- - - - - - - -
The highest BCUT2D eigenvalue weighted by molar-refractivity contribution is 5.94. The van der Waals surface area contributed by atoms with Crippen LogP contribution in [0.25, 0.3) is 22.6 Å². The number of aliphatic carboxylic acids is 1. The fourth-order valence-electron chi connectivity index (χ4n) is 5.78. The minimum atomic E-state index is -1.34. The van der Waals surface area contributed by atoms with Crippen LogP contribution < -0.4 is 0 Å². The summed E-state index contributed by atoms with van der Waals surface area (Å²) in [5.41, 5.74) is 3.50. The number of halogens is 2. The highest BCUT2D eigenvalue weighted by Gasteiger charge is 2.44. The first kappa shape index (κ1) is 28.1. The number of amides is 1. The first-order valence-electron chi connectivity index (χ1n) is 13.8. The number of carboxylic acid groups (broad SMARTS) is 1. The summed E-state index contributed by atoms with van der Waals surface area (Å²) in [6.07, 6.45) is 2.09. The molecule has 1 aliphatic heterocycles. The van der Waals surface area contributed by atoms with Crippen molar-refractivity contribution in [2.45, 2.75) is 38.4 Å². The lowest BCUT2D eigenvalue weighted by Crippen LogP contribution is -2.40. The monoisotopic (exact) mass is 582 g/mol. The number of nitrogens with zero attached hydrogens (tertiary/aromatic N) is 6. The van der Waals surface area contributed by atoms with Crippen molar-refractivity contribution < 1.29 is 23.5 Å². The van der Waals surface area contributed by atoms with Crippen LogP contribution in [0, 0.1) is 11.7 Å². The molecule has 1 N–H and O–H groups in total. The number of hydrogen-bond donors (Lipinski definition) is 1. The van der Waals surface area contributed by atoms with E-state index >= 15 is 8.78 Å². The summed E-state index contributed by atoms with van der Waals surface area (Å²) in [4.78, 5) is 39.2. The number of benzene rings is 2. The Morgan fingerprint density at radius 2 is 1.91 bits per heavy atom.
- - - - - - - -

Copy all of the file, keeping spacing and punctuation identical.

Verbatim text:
The highest BCUT2D eigenvalue weighted by molar-refractivity contribution is 5.94. The van der Waals surface area contributed by atoms with Crippen LogP contribution in [0.25, 0.3) is 22.6 Å². The number of aliphatic carboxylic acids is 1. The fourth-order valence-electron chi connectivity index (χ4n) is 5.78. The minimum atomic E-state index is -1.34. The van der Waals surface area contributed by atoms with Crippen LogP contribution < -0.4 is 0 Å². The summed E-state index contributed by atoms with van der Waals surface area (Å²) in [5.41, 5.74) is 3.50. The number of halogens is 2. The highest BCUT2D eigenvalue weighted by Gasteiger charge is 2.44. The first kappa shape index (κ1) is 28.1. The number of amides is 1. The first-order valence-electron chi connectivity index (χ1n) is 13.8. The number of carboxylic acid groups (broad SMARTS) is 1. The summed E-state index contributed by atoms with van der Waals surface area (Å²) in [6.07, 6.45) is 2.09. The molecule has 1 aliphatic heterocycles. The van der Waals surface area contributed by atoms with Crippen molar-refractivity contribution in [2.45, 2.75) is 38.4 Å². The lowest BCUT2D eigenvalue weighted by Crippen LogP contribution is -2.40. The monoisotopic (exact) mass is 582 g/mol. The number of nitrogens with zero attached hydrogens (tertiary/aromatic N) is 6. The van der Waals surface area contributed by atoms with Crippen molar-refractivity contribution < 1.29 is 23.5 Å². The van der Waals surface area contributed by atoms with Crippen LogP contribution in [0, 0.1) is 11.7 Å². The molecule has 1 N–H and O–H groups in total. The number of hydrogen-bond donors (Lipinski definition) is 1. The van der Waals surface area contributed by atoms with E-state index >= 15 is 8.78 Å². The summed E-state index contributed by atoms with van der Waals surface area (Å²) in [4.78, 5) is 39.2. The number of benzene rings is 2. The Morgan fingerprint density at radius 2 is 1.91 bits per heavy atom.